Her father approached her menacingly, looming over her like a giant staring down at little people. It reminded her of a fairy tale her mother would read to her before bed. That was enough to make the tears flow in ernest.

“Kid, I’m not in the mood for your shit,” her father said, bending down and grabbing both her arms. She yelped when he pinched her bruises, but otherwise continued to cry silently. “Where. Is. Your mother?”

“G-Gone,” she stuttered, turning away. His breath reeked and made her want to gag, but she knew if she did he would get truly angry.

“What do you mean gone,” he said, quietly. He stood up and looked down at her, a terrifying calm sweeping over his face. “What do you mean?”

“She… she,” Sara stammered, unable to confess that she’d just erased her mother.

This seemed to anger her father. He threw the bottle down to the floor, shattering it in a loud cacophony of splintering glass. Then, he turned to the wall and put his fist through it, sending Sara scurrying away to hide between the living room couch and the wall.

“What do you mean she’s gone!” he screamed, putting another hole through the wall. Then, he looked at her, a look of sheer rage befalling his face. It contorted, went from being her father to being the demon that was inside of him.But this time, tears came with it. Painful tears, tears of rage and sorrow. “Sara,” he said, stepping toward her. “If you don’t tell me where she went, I’m going to have to hurt you. I’m going to hurt you bad.”

But just as he stood over her, she swiped at him with the eraser, and just like that, it was over. No more shouting. No more crying, or glass breaking, or holes in the wall. No more father. He was gone, leaving Sara huddled beside the couch, pulling her knees in and crying. The tears flowed with little damming them. She cried freely, loudly, for the first time in years, no father around to shout at her or mother to hold her. She cried deeply, huddled into herself, her tears falling on the eraser and vanishing.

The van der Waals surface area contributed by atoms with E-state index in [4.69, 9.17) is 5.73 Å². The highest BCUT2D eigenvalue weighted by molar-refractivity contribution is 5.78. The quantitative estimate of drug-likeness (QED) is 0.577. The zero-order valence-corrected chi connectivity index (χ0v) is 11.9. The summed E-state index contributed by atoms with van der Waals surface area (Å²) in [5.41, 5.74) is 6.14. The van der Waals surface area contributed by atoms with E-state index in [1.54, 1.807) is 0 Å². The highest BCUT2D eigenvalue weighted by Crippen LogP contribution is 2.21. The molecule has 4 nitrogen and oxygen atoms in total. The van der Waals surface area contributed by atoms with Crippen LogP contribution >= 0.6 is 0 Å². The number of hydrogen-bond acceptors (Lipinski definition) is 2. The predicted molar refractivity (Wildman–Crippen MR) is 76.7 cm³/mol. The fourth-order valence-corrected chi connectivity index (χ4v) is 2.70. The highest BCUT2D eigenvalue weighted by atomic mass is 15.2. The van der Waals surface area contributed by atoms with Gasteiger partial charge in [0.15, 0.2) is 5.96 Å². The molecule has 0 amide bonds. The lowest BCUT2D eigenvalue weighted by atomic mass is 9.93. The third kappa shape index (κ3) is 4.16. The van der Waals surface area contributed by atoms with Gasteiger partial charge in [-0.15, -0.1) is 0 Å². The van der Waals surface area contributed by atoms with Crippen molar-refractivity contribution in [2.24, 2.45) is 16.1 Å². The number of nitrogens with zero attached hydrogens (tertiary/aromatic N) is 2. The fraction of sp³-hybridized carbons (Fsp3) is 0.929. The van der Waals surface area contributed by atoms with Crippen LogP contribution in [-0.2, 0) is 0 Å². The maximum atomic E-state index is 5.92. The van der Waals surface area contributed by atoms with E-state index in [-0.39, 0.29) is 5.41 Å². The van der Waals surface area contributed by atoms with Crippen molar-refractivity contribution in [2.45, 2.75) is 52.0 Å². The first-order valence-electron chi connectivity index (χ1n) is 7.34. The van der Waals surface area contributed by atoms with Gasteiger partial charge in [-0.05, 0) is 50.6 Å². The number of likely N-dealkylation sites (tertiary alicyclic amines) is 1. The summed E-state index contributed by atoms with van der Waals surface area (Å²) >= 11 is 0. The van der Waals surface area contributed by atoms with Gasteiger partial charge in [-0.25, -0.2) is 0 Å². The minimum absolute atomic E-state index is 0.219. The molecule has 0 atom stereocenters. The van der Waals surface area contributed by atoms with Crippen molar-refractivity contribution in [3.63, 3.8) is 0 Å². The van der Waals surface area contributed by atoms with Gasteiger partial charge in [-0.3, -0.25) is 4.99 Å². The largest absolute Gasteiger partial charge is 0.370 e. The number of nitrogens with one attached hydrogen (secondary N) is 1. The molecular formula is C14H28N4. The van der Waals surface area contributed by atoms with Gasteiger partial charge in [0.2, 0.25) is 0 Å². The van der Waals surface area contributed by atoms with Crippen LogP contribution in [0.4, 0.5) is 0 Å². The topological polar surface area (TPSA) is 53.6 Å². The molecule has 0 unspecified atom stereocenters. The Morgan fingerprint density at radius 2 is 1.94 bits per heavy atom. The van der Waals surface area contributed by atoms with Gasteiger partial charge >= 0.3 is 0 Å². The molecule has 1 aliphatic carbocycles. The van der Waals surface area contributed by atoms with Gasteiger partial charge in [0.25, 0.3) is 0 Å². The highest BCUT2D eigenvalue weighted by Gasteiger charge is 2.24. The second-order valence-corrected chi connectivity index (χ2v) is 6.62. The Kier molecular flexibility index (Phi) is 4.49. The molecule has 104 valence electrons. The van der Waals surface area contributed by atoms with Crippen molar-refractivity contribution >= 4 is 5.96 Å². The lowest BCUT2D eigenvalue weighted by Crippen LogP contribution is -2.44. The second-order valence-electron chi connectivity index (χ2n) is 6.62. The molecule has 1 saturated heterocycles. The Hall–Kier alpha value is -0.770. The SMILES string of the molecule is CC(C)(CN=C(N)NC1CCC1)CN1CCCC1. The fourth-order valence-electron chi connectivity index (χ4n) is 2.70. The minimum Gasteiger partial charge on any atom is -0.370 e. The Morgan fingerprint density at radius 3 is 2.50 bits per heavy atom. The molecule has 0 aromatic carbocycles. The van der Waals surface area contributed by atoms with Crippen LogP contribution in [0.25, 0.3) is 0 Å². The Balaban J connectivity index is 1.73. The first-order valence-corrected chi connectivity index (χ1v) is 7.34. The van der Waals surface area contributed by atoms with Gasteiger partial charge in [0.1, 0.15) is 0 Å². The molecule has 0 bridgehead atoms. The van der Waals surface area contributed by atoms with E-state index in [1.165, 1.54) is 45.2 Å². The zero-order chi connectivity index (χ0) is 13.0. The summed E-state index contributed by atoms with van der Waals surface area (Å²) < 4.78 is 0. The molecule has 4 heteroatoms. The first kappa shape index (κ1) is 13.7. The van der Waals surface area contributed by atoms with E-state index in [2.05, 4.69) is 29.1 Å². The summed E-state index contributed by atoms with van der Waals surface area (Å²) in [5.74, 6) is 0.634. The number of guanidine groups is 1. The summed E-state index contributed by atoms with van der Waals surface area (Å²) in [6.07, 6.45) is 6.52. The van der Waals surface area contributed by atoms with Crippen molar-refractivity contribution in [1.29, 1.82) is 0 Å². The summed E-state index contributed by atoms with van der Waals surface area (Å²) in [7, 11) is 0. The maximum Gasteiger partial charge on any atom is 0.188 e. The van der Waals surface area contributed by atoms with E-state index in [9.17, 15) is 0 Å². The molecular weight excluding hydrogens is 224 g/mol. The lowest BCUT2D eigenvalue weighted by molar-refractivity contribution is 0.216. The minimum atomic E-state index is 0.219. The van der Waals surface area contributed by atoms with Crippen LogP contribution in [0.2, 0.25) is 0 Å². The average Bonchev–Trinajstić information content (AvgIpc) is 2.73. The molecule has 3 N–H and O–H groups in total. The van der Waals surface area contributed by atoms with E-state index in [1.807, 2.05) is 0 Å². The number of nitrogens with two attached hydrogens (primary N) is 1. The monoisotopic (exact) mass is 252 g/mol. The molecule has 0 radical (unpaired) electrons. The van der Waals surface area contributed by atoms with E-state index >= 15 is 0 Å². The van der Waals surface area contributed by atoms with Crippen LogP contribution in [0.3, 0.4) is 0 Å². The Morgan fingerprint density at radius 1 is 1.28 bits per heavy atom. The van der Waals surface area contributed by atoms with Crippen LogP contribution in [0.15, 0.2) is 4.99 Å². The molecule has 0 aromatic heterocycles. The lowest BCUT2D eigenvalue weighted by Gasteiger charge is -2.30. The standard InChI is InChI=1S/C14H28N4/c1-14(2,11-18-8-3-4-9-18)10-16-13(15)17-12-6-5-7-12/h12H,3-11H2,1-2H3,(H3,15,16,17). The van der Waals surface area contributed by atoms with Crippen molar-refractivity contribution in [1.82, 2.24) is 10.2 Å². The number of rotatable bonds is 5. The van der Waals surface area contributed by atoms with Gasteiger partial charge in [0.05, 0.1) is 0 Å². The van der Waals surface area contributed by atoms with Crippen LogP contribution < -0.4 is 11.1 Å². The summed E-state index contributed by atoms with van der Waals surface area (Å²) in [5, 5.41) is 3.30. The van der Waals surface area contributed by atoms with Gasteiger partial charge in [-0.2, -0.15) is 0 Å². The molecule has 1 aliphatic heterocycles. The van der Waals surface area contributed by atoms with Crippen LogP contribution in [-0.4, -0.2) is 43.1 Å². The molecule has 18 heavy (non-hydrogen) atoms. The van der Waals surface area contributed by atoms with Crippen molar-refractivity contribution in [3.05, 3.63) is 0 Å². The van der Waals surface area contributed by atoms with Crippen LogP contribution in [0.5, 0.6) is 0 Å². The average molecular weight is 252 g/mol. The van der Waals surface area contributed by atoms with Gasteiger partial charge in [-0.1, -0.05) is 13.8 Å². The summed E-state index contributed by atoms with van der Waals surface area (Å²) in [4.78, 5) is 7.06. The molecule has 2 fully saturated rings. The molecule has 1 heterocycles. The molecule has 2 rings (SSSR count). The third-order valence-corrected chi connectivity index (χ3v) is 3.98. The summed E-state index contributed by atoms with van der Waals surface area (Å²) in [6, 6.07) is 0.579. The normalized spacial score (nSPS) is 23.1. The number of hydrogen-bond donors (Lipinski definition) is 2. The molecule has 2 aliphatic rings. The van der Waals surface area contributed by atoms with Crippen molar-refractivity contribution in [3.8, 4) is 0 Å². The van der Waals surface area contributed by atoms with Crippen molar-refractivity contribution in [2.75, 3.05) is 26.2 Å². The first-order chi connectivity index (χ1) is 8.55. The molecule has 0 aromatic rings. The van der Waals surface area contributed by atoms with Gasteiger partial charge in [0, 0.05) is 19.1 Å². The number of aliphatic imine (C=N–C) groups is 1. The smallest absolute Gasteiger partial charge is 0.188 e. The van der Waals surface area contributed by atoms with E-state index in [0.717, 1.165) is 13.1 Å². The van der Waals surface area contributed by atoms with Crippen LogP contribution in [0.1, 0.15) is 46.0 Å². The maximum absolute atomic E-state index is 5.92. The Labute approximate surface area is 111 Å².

The next day, she was removed from school by the police. She’d gone because she didn’t know what else to do, and found that she was in a new class thanks to the disappearance of Miss Yucius - another oversight.  But before it even began, police officers showed up and took her away, explaining how her mom and dad had gone missing, but everything would be okay, yes, things would be alright. They called her grandparents, and she’d be staying with them for a while, until her mommy and daddy showed back up. But things would be alright, they promised as they took her to the station. Things would be alright.

Turns out, they were right. Sara looks back on that day with a type of sadness that almost feels like nostalgia, but isn’t quite. She’s an accountant now, working with a big firm, offered a better childhood by her grandparents than her real parents, even though she is reluctant to admit it. But that’s alright, she thinks. Things turned out to be alright in the end.

She’s a talented artist now, and drawings of her mother and father hang on her wall in her little apartment. She looks at them from time to time, remembering them fondly, not so much for who they were as what they were. Her mother had been a particularly painful one to draw, taking hours upon hours and days on end. But still, they’re there.

She misses her mother. God, how she misses her mother. Looking at the page every day brings her back the joyous memories of when she would take Sara down to the beach, or cuddle her when she had nightmares, or read to her at bedtime. Sometimes she would even tear up a bit looking at the sketch, remembering the good times, cherishing them before her plan had gone awry.

She even misses her father, in a fashion. Before the alcohol, before he’d lost his job, he was a fine man. He tickled her, picked her up and held her over his head. These were the moments she held on to. The good times. The loving times. Not the man he was at the end.

She’s never used the eraser since then, though. She keepst it tucked away safely, vowing on her life to never use it again. And every night, just as she did when she was seven, she prays. She prays for that little boy on the playground, whose parents never got to see again. For Miss Yucius, who, although mean, probably had grandchildren of her own. For her mother and father, despite their flaws. She prays for them all.

And, perhaps most of all, she prays for a pencil.